The idea was that these pods would drop either from the spaceships or from Lockdown, causing a metallizing effect where the entire landscape would be encapsulated in “Transformium” – a metallic substance originating from the Transformers home planet. While we developed new and interesting fluid simulations in CG, John Fraser, the Special Effects Supervisor, came up with a great-looking Pyro effect created by filling several dozen trays with explosives and dirt that would trigger sequentially skyward. Put the actors running in front of them and you’ve created an amazing shot!

How have you improved the rigging and lighting for the various Transformers?
With each film the rigging only gets more complicated. There are more moving parts on every robot we do. The lighting gets more complicated each film as well because we want to break new ground and personally I like to try new things. This time I went for a “film noir” look, even to the point of having the slash of light on the eyes of the characters.

Many transformers got damaged and destroyed. How did you handle this part?
The hardest part about damage or destruction is that each iteration has to actually be built, just the same as you would a physical set or set piece. In other words Optimus had three different model versions and 4 different damage levels. Not to mention different lighting characteristics scorching dirt and scuff marks. It’s a real exercise in continuity and since typically we are working out of order from how the shots may ultimately appear in the final film we have to stay on top of each scrape, dent and area of damage to insure that from scene to scene and shot to shot we are maintaining the continuity as necessary.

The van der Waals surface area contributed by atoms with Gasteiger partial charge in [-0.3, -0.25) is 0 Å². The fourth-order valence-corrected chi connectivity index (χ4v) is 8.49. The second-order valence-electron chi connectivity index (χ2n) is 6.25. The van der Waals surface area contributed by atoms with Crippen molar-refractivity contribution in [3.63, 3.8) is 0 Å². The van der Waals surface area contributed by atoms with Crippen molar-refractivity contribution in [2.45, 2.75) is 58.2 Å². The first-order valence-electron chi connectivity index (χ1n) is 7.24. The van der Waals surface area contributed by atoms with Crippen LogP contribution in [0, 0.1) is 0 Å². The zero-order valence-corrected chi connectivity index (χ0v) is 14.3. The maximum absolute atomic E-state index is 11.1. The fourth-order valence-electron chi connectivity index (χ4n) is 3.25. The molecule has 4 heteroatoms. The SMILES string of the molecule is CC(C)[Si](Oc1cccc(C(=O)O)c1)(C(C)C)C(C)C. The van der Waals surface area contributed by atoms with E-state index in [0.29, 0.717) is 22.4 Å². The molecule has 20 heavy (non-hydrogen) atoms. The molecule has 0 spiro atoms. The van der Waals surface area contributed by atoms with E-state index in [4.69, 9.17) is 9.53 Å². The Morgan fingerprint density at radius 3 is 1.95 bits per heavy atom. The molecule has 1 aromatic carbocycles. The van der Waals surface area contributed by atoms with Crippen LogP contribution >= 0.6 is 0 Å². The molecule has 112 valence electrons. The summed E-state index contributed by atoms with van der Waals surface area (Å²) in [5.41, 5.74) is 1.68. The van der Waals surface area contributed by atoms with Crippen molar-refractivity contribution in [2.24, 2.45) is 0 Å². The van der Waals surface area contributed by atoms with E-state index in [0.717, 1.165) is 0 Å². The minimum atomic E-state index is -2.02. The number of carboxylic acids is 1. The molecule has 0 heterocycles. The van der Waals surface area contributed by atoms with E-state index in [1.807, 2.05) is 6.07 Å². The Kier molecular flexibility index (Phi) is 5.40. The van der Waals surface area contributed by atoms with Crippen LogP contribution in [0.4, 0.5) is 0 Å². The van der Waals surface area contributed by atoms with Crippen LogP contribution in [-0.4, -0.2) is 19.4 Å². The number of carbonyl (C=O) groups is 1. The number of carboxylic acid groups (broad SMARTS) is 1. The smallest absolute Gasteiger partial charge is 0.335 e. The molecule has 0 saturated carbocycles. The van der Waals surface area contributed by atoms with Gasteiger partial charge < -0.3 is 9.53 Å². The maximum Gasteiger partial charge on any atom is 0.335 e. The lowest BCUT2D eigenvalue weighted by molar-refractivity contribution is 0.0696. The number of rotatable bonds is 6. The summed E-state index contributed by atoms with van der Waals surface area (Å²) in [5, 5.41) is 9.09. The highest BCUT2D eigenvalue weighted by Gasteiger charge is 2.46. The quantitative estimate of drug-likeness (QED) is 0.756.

Can you tell us more about the main challenges with the Dinobots?
The Dinobots needed to look like dinosaurs, yet appear as though they are constructed from geometric metallic forms. So we approached their construction similar to that of the Autobot robots, we put lots of nuts, bolts, bearings, even pistons in or on the characters. Visually we always try to remind the audience that these are metallic characters, everything has to reflect this – their structure, the way the light reflects off the surfaces, the way dirt, weeds, grease or leaves stick to them.

Was there a shot or a sequence that prevented you from sleep?
I’m not sure I lost sleep, but I can say my dreams were only about robots!

What do you keep from this experience?
The most impressive part of the show was my crew! Their effort was monumental, and their shots look spectacular!

How long have you worked on this show?
About a year and a half.

How many shots have you done?
A little over 600 shots.

What was the size of your team?
This was the largest crew I’ve ever had over 550 people just at ILM in our San Francisco, Singapore and Vancouver offices, and we were also working with a strategic partner of ours, Base FX in Beijing.

What is your next project?
Vacation!

A big thanks for your time.

// WANT TO KNOW MORE?

ILM: Official website of Industrial Light & Magic.





© Vincent Frei – The Art of VFX – 2014

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Vincent Frei

Founder & Editor-in-Chief // VES Member // Former comp artist